photo credit to Enterra
Is it ethical to raise insects in large numbers and use them as a source of quality protein in food? In fact, how are insects "treated" in a livestock farm? Do they have a better life than other livestock in large scale industrial farms?
These are questions we, at Eat Small, often hear and which are important when it comes to animal welfare.
The animal proteins used in conventional dog food (beef, chicken, lamb, pork, fish) come from an industry being more and more criticized for its negative impact on the environment:
- Significant greenhouse gas emissions and contributing to global warming
- Land deforestation (for crops used to feed livestock).
- Significant use of freshwater reserves for livestock farming.
- Overfishing of wild fish to provide food for aquaculture.
For an increasing number of people, these impacts on nature are a strong motivation to reduce, or even stop meat consumption, and find alternative proteins for themselves and their pets.
The other motivator to boycott animal meat consumption is the questionable farming conditions and the welfare (or lack of welfare) of the animals while they are in captivity and until they are killed. All over the world, there are many voices against industrial livestock farming and the suffering it causes to animals. In 2019, vegan groups and organizations denouncing cruelty in animal farming have never had so much influence.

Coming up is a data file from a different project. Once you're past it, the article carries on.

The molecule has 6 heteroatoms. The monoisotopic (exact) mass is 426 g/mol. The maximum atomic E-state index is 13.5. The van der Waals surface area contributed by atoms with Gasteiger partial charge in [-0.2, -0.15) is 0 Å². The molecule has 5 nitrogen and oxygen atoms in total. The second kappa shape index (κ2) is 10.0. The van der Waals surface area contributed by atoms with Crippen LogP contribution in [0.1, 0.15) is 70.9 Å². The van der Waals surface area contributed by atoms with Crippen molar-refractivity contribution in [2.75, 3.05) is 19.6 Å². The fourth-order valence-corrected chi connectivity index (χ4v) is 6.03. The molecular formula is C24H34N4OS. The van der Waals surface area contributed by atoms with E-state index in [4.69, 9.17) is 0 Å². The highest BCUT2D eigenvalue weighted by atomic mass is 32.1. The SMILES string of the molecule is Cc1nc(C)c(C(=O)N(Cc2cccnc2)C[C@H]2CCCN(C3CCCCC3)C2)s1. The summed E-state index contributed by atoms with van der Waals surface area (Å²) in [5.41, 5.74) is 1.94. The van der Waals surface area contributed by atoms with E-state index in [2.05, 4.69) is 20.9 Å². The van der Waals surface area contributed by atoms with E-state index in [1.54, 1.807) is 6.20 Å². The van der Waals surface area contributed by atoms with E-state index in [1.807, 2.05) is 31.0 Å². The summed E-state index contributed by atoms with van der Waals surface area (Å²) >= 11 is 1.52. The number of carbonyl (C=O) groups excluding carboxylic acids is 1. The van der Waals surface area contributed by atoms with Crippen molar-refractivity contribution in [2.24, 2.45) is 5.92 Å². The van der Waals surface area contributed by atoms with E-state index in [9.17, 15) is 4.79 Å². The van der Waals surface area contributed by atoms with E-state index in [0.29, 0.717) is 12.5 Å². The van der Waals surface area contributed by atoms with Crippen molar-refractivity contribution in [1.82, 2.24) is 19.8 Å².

Unlike what some people think, we at Eat Small, do not catch wild insects. Our insects come from certified farms which meet all the requirements of European production and hygiene standards for proteins of animal origin. It is a sustainable and ecological farming, because for the same final edible protein volume, insects require a fraction of the resources (water, land, energy, CO2 emissions) during their lifetime compared to other livestock, and without any loss (100% of the insects is edible)
Ultimately, these insects are once again animals being exploited by man. Many people ask us if breeding methods take their well-being into account, or if insects suffer when they are killed.
Let’s look at the life of the Hermetia illucens (black soldier flies) which insect protein composes 30% of our tasty food for active dogs (Eat Small WALD).
Adult flies have a longevity of 2 weeks. They are kept in large cages made of a fabric similar to mosquito nets. They drink sugary water and lay eggs in special boxes. These are collected and placed in ideal conditions of humidity. After 5 days, the eggs hatch and the small larvae remain for 8 days in a warm and humid environment, with vegetable food. It is a warm and safe from dangers environment. They are then transferred to a bioreactor, in large drawers filled with a semi-solid substrate where they find all the food they need to grow for another 1 week. In this nutritious substrate, they are thousands (millions), stuck together and this is exactly what they love and need to thrive. They find themselves in an "ideal" living situation, which often does not occur in nature.